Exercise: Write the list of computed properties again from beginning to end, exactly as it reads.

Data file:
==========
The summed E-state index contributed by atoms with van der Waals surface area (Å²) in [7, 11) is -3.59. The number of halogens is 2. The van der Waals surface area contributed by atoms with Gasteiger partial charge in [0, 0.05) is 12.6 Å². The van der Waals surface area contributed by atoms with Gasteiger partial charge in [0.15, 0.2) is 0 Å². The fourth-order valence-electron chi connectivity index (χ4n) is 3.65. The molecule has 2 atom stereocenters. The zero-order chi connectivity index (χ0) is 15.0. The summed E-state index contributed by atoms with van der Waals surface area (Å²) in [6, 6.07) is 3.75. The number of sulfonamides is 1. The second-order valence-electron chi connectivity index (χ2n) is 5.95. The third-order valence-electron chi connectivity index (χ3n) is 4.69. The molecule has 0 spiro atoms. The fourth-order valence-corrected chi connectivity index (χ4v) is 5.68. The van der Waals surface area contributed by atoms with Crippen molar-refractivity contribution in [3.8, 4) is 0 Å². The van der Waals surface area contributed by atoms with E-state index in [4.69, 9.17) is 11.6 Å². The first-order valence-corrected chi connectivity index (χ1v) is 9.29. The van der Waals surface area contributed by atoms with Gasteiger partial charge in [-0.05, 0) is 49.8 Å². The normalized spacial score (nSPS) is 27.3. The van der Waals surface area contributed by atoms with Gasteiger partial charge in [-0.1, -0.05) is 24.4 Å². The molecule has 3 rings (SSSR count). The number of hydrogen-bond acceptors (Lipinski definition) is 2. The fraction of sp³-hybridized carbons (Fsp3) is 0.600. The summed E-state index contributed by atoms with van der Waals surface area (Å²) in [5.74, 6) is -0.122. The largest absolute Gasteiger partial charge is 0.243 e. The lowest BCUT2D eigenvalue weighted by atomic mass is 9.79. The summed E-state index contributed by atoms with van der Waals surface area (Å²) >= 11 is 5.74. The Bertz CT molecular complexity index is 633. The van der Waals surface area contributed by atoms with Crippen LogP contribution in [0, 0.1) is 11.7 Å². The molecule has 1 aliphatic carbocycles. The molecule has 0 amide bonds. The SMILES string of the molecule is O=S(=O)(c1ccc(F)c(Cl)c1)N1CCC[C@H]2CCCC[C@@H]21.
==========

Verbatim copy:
The summed E-state index contributed by atoms with van der Waals surface area (Å²) in [7, 11) is -3.59. The number of halogens is 2. The van der Waals surface area contributed by atoms with Gasteiger partial charge in [0, 0.05) is 12.6 Å². The van der Waals surface area contributed by atoms with Gasteiger partial charge in [0.15, 0.2) is 0 Å². The fourth-order valence-electron chi connectivity index (χ4n) is 3.65. The molecule has 2 atom stereocenters. The zero-order chi connectivity index (χ0) is 15.0. The summed E-state index contributed by atoms with van der Waals surface area (Å²) in [6, 6.07) is 3.75. The number of sulfonamides is 1. The second-order valence-electron chi connectivity index (χ2n) is 5.95. The third-order valence-electron chi connectivity index (χ3n) is 4.69. The molecule has 0 spiro atoms. The fourth-order valence-corrected chi connectivity index (χ4v) is 5.68. The van der Waals surface area contributed by atoms with Crippen molar-refractivity contribution in [3.8, 4) is 0 Å². The van der Waals surface area contributed by atoms with E-state index in [4.69, 9.17) is 11.6 Å². The first-order valence-corrected chi connectivity index (χ1v) is 9.29. The van der Waals surface area contributed by atoms with Gasteiger partial charge in [-0.05, 0) is 49.8 Å². The normalized spacial score (nSPS) is 27.3. The van der Waals surface area contributed by atoms with Gasteiger partial charge in [-0.1, -0.05) is 24.4 Å². The molecule has 3 rings (SSSR count). The number of hydrogen-bond acceptors (Lipinski definition) is 2. The fraction of sp³-hybridized carbons (Fsp3) is 0.600. The summed E-state index contributed by atoms with van der Waals surface area (Å²) in [5.74, 6) is -0.122. The largest absolute Gasteiger partial charge is 0.243 e. The lowest BCUT2D eigenvalue weighted by atomic mass is 9.79. The summed E-state index contributed by atoms with van der Waals surface area (Å²) >= 11 is 5.74. The Bertz CT molecular complexity index is 633. The van der Waals surface area contributed by atoms with Crippen LogP contribution in [0, 0.1) is 11.7 Å². The molecule has 1 aliphatic carbocycles. The molecule has 0 amide bonds. The SMILES string of the molecule is O=S(=O)(c1ccc(F)c(Cl)c1)N1CCC[C@H]2CCCC[C@@H]21.